Youth culture has a great and growing influence on fashion. Until the Sixties fashion houses set the trend and decided what we all should wear but with the democratisation of western society at large street culture gained a growing importance and started to determine the styles of clothes we wear
‘Forever Young’ curator Eve Demoen: "The normal top down pyramid was stood on its head. Fashion houses tapped into youth culture to develop their collections. Everybody was in search of something new and many were in search of youth. It's not something that can be achieved by the clothes you wear, but they can help, to camouflage, to embellish."
The exhibition highlights two figures that seem to personify eternal youth: fashion model Kate Moss and fashion Guru Iris Apfel. Moss signalled a sea change in the world of modelling when the photograph that Forever Young uses on its poster was published in Life Magazine.
Eve Demoen: "The Eighties had been dominated by models like Claudia Schiffer and Cindy Crawford. These were glamourous paragons of beauty. Kate Moss was something completely different. She heralded the heroine chic trend. She was only 15 or 16 when the photograph was taken by Corinne Day. She has a natural beauty, only 1 metre 68 tall, freckled, an everyday face, but one that has stood the test of time. Models like Twiggy for the Sixties and Schiffer for the Eighties personify a single decade, while Moss's impact spans at least three decades."
Photos by Luis Monteiro bring American fashion icon Iris Apfel to life. Eve Demoen: "With a background in textiles Apfel was commissioned to restyle parts of the White House. Today she is 96, but still has a youthful focus. Her approach contrasts entirely with that of designers like Karl Lagerfeld, Calvin Klein and Donatella Versace. She champions a natural approach to the search for youth in fashion and rejects procedures involving plastic surgery and the use of Botox."
The Youth Quake section showcases the clothes of two decades when clothing was determined by youth culture: the Roaring Twenties and the Swinging Sixties. In the Great War women had taken on male roles and this was also reflected in the fashion of the subsequent decade. There were the flappers, but also liberated females, 'garçonettes', girls with short hair that dressed in styles that until then had been reserved for men.
Sixties fashion is young fashion too. The mini and models like Twiggy set the tone for the Swinging Sixties in a rejection of the low hemlines of the Fifties.
Two designers, the Flemish Calvin Klein designer Raf Simons and Saint Laurent's Hedi Slimane are singled out. Both put youth in the DNA of their collection. Slimane uses skinny, boy-like models, while Simons finds the inspiration for his collections in the clothes worn by students and the young.
For many centuries there was little difference in the clothes worn by adults and children or for that matter in the clothes worn by boys and girls. Children were often dressed as mini-adults, boys and girls were dressed alike too: boys even in dresses. Children weren't really seen as individuals in their own right and it was only with philosophers like John Locke and Jean-Jacques Rousseau that this changed. The Hasselt exhibition includes historic exhibits showing how boys and girls were dressed like their parents, but also how boys and girls were dressed alike. From the 19th century onwards boys' clothing underwent a revolution. Eve Demoen: "Initially they were dressed in the same clothes as girls, often dresses. Boys then moved on to short trousers and later to long trousers, while girls’ clothes mirrored those of their mothers."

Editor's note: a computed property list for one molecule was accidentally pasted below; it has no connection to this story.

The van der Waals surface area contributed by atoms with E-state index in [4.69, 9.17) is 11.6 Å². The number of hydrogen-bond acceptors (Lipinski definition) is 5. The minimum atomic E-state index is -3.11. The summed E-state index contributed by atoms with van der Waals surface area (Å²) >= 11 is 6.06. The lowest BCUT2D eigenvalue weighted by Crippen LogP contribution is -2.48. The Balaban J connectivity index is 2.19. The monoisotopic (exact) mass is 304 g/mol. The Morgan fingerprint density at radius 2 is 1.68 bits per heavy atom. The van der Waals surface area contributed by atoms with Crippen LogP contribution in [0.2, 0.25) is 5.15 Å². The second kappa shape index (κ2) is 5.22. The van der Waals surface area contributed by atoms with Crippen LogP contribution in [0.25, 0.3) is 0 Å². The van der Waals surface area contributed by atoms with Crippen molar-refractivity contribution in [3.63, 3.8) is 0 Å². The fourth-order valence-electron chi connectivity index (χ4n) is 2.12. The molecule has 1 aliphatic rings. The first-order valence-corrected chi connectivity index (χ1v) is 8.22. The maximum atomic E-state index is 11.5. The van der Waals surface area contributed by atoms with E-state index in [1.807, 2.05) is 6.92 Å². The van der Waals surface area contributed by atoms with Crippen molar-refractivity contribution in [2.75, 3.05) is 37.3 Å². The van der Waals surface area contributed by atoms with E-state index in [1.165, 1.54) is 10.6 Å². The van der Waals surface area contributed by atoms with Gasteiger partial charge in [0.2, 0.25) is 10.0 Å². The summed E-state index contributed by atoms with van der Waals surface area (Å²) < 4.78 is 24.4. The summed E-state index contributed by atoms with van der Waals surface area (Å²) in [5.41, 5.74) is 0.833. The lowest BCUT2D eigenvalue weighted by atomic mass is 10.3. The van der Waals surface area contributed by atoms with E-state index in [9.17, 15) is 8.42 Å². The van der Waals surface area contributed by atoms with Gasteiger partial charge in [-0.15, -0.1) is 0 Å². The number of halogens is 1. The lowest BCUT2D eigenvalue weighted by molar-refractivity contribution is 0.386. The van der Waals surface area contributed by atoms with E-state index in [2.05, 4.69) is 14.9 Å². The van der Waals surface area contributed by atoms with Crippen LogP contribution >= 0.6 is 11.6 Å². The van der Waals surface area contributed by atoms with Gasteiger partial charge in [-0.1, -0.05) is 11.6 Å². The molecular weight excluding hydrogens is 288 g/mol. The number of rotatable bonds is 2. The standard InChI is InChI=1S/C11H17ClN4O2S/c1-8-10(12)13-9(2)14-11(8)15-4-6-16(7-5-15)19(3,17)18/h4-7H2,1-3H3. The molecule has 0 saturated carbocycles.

In an age when gender identity has come under scrutiny ‘Forever Young’ adds spice to the debate: blue and pink were used to identify boys from girls; but pink hasn't always been used for girls. A pinkish red conjured up the image of the war god Mars, while in Roman Catholic countries blue was associated with girls thanks to its connection with Maria's cloak. It was only after the Second World War that pink was universally associated with girls and blue with boys.
In the Alice in Wonderland section designers like the Dutch duo Viktor and Rolf show off the giant dolls that they dispatched onto the catwalk. Moschino introduced clothes featuring teddy bears during the Eighties. It is a theme that has returned ever since, while with the use of scary masks Flemish designer Walter Van Beirendonck places fairy tale-like images in a darker and more threatening setting: everything is not as innocent as it seems at first sight.
‘Forever Young’ recognises the importance of the young and social media as marketing tools. Millennials have fewer children and are quite prepared to fork out more cash on their children's looks. Whole fashion communities emerge on social media where the designers that set the tone have enormous followings on Instagram and the like. Moschino's teddy bears appear on gadgets and accessories and become promotional items for the fashion house.
Forever Young closes the circle started in the attic of the Hasselt Fashion Museum with historic children's clothes that mirror those of their parents with the Mini-me: once again in our own age parents are kitting out their kids as their mirror image. Stars have mini-me accessories on social media.
Discover the fascinating impact youth culture has had on what we all wear at the Fashion Museum in Hasselt with loans from the V&A, Antwerp's MoMu and the Gemeentemuseum of The Hague. Fashion houses including Viktor & Rolf, Gucci, Moschino, Van Beirendonck and Givenchy all contributed. 'Forever Young' runs until 2 September 2018.